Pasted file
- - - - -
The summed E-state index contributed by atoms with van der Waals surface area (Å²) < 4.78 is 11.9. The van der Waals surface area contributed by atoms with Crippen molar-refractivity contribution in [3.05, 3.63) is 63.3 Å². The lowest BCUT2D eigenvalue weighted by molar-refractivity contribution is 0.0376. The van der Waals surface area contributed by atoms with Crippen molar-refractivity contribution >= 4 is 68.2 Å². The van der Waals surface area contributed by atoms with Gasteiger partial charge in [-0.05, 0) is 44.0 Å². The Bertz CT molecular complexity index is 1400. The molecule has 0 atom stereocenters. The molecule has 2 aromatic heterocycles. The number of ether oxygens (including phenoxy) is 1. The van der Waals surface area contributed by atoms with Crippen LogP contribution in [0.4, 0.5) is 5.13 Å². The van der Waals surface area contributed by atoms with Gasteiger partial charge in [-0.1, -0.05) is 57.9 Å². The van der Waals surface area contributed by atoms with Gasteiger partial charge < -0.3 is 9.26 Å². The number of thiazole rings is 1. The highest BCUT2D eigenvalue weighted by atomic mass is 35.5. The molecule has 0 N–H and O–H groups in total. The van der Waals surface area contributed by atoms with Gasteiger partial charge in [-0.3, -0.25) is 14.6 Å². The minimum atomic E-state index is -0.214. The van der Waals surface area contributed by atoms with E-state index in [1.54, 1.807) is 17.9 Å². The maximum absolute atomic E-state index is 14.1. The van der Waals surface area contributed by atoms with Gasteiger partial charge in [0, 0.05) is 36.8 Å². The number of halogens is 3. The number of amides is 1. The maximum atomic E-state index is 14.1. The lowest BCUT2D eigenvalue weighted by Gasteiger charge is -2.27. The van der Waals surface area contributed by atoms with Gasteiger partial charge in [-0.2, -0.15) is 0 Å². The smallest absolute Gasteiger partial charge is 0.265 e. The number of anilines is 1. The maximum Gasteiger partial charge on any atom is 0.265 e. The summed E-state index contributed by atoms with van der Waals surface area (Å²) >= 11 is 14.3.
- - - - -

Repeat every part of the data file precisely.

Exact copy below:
The summed E-state index contributed by atoms with van der Waals surface area (Å²) < 4.78 is 11.9. The van der Waals surface area contributed by atoms with Crippen molar-refractivity contribution in [3.05, 3.63) is 63.3 Å². The lowest BCUT2D eigenvalue weighted by molar-refractivity contribution is 0.0376. The van der Waals surface area contributed by atoms with Crippen molar-refractivity contribution >= 4 is 68.2 Å². The van der Waals surface area contributed by atoms with Gasteiger partial charge in [-0.05, 0) is 44.0 Å². The Bertz CT molecular complexity index is 1400. The molecule has 0 atom stereocenters. The molecule has 2 aromatic heterocycles. The number of ether oxygens (including phenoxy) is 1. The van der Waals surface area contributed by atoms with Crippen LogP contribution in [0.4, 0.5) is 5.13 Å². The van der Waals surface area contributed by atoms with Gasteiger partial charge in [-0.1, -0.05) is 57.9 Å². The van der Waals surface area contributed by atoms with Gasteiger partial charge < -0.3 is 9.26 Å². The number of thiazole rings is 1. The highest BCUT2D eigenvalue weighted by atomic mass is 35.5. The molecule has 0 N–H and O–H groups in total. The van der Waals surface area contributed by atoms with Gasteiger partial charge in [-0.3, -0.25) is 14.6 Å². The minimum atomic E-state index is -0.214. The van der Waals surface area contributed by atoms with E-state index in [1.54, 1.807) is 17.9 Å². The maximum absolute atomic E-state index is 14.1. The van der Waals surface area contributed by atoms with Gasteiger partial charge in [0, 0.05) is 36.8 Å². The number of halogens is 3. The number of amides is 1. The maximum atomic E-state index is 14.1. The lowest BCUT2D eigenvalue weighted by Gasteiger charge is -2.27. The van der Waals surface area contributed by atoms with Gasteiger partial charge in [-0.2, -0.15) is 0 Å². The smallest absolute Gasteiger partial charge is 0.265 e. The number of anilines is 1. The maximum Gasteiger partial charge on any atom is 0.265 e. The summed E-state index contributed by atoms with van der Waals surface area (Å²) >= 11 is 14.3.